Book Bans: The Conservative War On Education

Far-right groups and lawmakers are banning books featuring perspectives of marginalized groups, creating a dangerous education gap.

Reading Time: 4 minutes

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By Iris Lin

Over the past few years, school districts in 32 states across the U.S. have been banning books with increased rapidity. Over 2,500 books were banned from school curriculums during the 2021-22 school year. Forty-one percent of these books include LGBTQ+ characters. The people behind these bannings are often conservative parents, such as in Moms For Liberty, who go from school board to school board attempting to ban stories and perspectives of minority groups. They often claim that these books contain “sexual content” or “offensive language.”

One of the books recently banned by a school board in Tennessee is Maus, a graphic novel based on an interview with the author’s father, a Polish-Jewish Holocaust survivor. The school board banned the book because it included swear words like “bitch” and depicted a half-naked woman. They also claimed it was unhealthy for young children to be exposed to books featuring violence and murder. However, this book was written to depict the horrific crimes committed during the Holocaust, not to mute them or paint a false picture. As a Jewish individual with family members who experienced the Holocaust, the banning infuriates me. Schools should not eliminate the teaching of disturbing history because it is essential to educate the ignorant and shine a light on real, tragic events people can learn from.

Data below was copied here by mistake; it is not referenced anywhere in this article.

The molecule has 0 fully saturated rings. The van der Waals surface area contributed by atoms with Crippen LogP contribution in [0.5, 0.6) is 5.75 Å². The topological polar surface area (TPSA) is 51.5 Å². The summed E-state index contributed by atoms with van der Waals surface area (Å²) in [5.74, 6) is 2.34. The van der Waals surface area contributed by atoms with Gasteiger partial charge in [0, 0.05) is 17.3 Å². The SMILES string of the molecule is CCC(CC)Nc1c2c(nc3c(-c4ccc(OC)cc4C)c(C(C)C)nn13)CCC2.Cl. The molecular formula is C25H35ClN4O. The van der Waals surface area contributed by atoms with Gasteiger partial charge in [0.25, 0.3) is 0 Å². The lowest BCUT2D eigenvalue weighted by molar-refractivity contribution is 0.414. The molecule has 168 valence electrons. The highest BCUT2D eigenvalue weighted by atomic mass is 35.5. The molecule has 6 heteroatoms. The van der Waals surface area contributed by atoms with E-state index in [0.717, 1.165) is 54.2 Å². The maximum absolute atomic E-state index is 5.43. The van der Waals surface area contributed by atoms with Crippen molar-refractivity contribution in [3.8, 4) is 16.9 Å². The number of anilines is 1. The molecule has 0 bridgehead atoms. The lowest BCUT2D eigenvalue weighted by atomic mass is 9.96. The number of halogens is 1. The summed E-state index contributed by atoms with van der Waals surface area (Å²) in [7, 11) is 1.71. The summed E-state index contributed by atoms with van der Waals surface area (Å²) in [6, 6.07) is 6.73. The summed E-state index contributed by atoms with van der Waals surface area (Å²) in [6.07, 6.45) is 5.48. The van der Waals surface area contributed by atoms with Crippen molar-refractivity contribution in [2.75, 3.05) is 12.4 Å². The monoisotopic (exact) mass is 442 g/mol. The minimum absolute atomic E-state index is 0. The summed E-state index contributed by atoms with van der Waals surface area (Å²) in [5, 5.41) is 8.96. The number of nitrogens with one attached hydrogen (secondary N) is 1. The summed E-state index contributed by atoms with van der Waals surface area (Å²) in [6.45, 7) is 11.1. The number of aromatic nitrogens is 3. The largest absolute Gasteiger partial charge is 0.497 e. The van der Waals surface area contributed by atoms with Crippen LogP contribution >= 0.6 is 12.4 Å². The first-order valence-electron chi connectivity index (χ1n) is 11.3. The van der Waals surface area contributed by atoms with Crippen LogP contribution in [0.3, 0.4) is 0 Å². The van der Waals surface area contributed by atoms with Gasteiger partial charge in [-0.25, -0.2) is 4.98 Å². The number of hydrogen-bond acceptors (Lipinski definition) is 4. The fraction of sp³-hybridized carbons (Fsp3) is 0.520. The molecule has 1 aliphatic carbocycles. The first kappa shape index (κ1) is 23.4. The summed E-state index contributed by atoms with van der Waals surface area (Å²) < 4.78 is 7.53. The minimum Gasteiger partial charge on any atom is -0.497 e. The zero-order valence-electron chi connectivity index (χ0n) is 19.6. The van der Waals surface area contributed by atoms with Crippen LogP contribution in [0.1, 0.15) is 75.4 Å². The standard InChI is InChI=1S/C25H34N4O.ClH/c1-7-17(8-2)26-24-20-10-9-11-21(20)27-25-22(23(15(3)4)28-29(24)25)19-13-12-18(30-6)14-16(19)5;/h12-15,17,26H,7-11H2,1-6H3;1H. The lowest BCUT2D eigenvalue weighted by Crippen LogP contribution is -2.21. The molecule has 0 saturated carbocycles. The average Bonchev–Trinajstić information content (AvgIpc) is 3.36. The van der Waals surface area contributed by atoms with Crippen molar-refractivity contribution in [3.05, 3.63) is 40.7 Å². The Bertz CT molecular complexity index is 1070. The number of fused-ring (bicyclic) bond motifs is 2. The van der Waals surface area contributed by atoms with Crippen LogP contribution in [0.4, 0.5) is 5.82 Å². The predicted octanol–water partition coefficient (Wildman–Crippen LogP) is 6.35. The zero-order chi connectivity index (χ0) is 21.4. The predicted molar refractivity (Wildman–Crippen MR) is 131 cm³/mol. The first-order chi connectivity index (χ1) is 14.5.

Another book that is vital to students’ education is The Hate U Give, a novel by Angie Thomas. It tells the story of a girl named Starr Carter who speaks out against police brutality after her childhood best friend Khalil is unnecessarily shot by a white police officer. This book is extremely relevant to real-life situations. Since 2015, 5.9 out of every million black people were shot by police, more than twice as many per million compared to any other demographic. The Hate U Give teaches important lessons about activism, speaking out, and the horrifying but real topic of police brutality. However, it was banned in Katy, Texas, for “inappropriate language.”

I Know Why The Caged Bird Sings, published in 1969 and written by Maya Angelou, has been banned or challenged 39 times since 1983. The book is an autobiographical work that describes the racism, sexism, and sexual assault that Angelou faced. It educates people about living through trauma and difficulties as a child and has received many awards. Despite all of these valuable lessons, it has been commonly banned for explicit language and its depictions of sexual abuse.